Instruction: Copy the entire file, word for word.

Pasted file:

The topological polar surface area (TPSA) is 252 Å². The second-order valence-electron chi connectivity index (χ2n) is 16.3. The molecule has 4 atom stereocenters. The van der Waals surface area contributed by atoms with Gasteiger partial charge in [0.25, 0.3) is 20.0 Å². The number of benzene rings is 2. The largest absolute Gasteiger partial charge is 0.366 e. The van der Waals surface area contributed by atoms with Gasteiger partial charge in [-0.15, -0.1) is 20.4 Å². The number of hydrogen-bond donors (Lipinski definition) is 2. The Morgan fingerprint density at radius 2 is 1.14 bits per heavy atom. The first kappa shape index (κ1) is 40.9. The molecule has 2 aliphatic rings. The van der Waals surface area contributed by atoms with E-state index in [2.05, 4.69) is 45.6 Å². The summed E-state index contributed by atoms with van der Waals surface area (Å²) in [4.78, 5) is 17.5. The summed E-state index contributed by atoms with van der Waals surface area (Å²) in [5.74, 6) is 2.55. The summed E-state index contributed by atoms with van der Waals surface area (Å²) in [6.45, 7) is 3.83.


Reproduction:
The topological polar surface area (TPSA) is 252 Å². The second-order valence-electron chi connectivity index (χ2n) is 16.3. The molecule has 4 atom stereocenters. The van der Waals surface area contributed by atoms with Gasteiger partial charge in [0.25, 0.3) is 20.0 Å². The number of benzene rings is 2. The largest absolute Gasteiger partial charge is 0.366 e. The van der Waals surface area contributed by atoms with Gasteiger partial charge in [-0.15, -0.1) is 20.4 Å². The number of hydrogen-bond donors (Lipinski definition) is 2. The Morgan fingerprint density at radius 2 is 1.14 bits per heavy atom. The first kappa shape index (κ1) is 40.9. The molecule has 2 aliphatic rings. The van der Waals surface area contributed by atoms with E-state index in [2.05, 4.69) is 45.6 Å². The summed E-state index contributed by atoms with van der Waals surface area (Å²) in [4.78, 5) is 17.5. The summed E-state index contributed by atoms with van der Waals surface area (Å²) in [5.74, 6) is 2.55. The summed E-state index contributed by atoms with van der Waals surface area (Å²) in [6.45, 7) is 3.83.